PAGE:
Pollution May Contribute to Kidney Disease

Chronic kidney disease rates were higher in counties with higher levels of particulate matter

(RxWiki News) Factors like aging, diabetes and high blood pressure may raise patients' risk of chronic kidney disease. Now, new research suggests that air pollution may also raise that risk.

The authors of a recent study found that areas with higher pollution had higher rates of chronic kidney disease.

The researchers noted that their findings did not confirm that pollution causes kidney disease. They called for further research on the topic.

Matthew T. Smith, MD, of the Baylor Medical Center at Carrollton in Texas, said past research on kidney disease causes has mostly focused on respiratory and cardiovascular factors.

"Research in how air pollution would cause chronic kidney disease is very early," he told dailyRx News. "At this point there is no direct proven link between air pollution and chronic kidney disease. Ambient air pollution has been implicated in increasing mortality from lung cancer and cardiopulmonary disease. Chronic kidney disease can occur as a result of worsened cardiovascular issues such as hypertension."

Jennifer L. Bragg-Gresham, PhD, of the University of Michigan in Ann Arbor, led the current study. The researchers presented their findings at the American Society of Nephrology Kidney Week in Philadelphia Nov. 15.

Chronic kidney disease is the slow loss of kidney function over time. If the kidneys do not work well, waste can build up in the body. Chronic kidney disease can lead to other health problems, such as high blood pressure, nerve damage and heart disease.

Past research found that rates of chronic kidney disease varied widely across the US. The authors of the current study wanted to study why that variation may occur.

Dr. Bragg-Gresham and colleagues looked at 2010 Medicare data on 1.1 million people across the US. They compared data on how many people with chronic kidney disease lived in each county. They then looked at data on levels of pollution in each of those counties from the Environmental Protection Agency.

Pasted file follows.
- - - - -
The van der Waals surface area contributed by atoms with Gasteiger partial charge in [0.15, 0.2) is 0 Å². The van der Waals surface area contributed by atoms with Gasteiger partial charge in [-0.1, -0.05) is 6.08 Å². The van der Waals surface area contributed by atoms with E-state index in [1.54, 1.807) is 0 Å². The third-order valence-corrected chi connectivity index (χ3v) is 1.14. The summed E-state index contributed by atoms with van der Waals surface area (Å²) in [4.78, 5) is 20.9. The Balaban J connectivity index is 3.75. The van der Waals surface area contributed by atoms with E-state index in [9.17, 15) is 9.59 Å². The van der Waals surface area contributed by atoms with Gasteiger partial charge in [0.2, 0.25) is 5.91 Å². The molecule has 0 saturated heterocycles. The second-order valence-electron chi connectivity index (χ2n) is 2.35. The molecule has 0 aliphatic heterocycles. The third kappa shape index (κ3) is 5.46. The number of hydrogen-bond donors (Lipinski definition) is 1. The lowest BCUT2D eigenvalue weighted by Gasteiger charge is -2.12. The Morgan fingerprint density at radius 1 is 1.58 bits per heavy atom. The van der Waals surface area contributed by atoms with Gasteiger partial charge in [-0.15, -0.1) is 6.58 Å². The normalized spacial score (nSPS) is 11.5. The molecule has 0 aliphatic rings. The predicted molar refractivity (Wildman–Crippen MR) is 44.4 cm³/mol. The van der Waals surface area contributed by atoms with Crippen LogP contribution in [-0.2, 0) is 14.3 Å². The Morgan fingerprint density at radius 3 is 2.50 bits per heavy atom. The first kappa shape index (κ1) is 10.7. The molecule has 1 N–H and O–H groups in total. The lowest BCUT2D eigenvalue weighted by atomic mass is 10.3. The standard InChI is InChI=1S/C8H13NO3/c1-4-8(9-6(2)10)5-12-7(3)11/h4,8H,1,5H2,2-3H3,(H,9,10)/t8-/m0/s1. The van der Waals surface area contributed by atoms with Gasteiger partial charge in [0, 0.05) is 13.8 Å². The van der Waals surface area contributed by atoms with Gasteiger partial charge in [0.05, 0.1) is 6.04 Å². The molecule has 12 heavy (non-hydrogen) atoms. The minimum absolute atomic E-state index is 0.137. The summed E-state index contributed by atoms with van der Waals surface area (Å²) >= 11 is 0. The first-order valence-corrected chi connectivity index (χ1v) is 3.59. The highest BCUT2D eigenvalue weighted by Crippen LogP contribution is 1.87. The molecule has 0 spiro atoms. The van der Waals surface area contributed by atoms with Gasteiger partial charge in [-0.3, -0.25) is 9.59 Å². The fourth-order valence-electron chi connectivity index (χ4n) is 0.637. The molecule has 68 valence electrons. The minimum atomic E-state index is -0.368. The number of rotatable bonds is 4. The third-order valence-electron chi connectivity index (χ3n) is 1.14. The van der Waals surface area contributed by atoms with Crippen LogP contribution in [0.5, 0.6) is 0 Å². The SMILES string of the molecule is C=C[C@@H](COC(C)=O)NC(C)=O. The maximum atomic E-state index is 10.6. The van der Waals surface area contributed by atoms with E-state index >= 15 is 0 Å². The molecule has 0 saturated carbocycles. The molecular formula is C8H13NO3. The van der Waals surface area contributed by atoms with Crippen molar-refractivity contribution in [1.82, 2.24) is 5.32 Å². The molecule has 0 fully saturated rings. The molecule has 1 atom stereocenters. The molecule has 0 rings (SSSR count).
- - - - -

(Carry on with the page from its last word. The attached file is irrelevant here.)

They found that areas with about 14 micrograms per cubic meter of particulate matter had high numbers of people with chronic kidney disease. This level of pollution is much lower than what is thought unhealthy for sensitive groups like the elderly. Particulate matter up to 40 micrograms per cubic meter is considered healthy for elderly patients.

According to the World Health Organization, the air quality guideline for cities is to have 20 micrograms per cubic meter of particulate matter or less, but many developing areas far exceed this amount, Many major cities around the globe have around 70 micrograms per cubic meter.

Many particles in the air can cause health concerns, such as respiratory health problems. These particles — known as particulate matter — include nitrates, sulfates, organic chemicals and metals. Future work on this topic should focus on individual types of particles — particularly lead and cadmium, as high blood levels of these two heavy metals have previously been tied to chronic kidney disease, Dr. Bragg-Gresham told dailyRx News.

The study authors adjusted for other factors, such as age, sex, race, diabetes and high blood pressure — all thought to have an effect chronic kidney disease risk — and still found that those living in highly polluted areas were more likely to develop kidney disease.

Dr. Smith said patients should take measures to protect themselves from harmful toxins.

"For patients that smoke, stop smoking," he said. "The concentration of harmful chemicals in cigarette smoke is far higher than what is encountered on the worst air pollution days. For everyone, enjoy the outdoors, but use common sense. For people who are sensitive to air quality, limiting outdoor exposure would be reasonable on days where air quality is not good."

Dr. Bragg Gresham and team could not say for sure that air pollution caused chronic kidney disease. They called for more research to look at individual exposure to air pollution, levels of chronic kidney disease and different factors in pollution that may be responsible for the increased risk for chronic kidney disease, such as metals or acids.

“If this association is borne out by future studies, it would have implications for reducing air pollution exposure for those with chronic kidney disease and also for those at risk for the condition," Dr. Bragg-Gresham concluded. "The potential public health significance of this finding is even greater for regions and countries with much higher levels of air pollution than the United States."

The US government funded this study. The authors disclosed no conflicts of interest.

Research presented at conferences may not have been peer-reviewed.

Review Date: 
November 13, 2014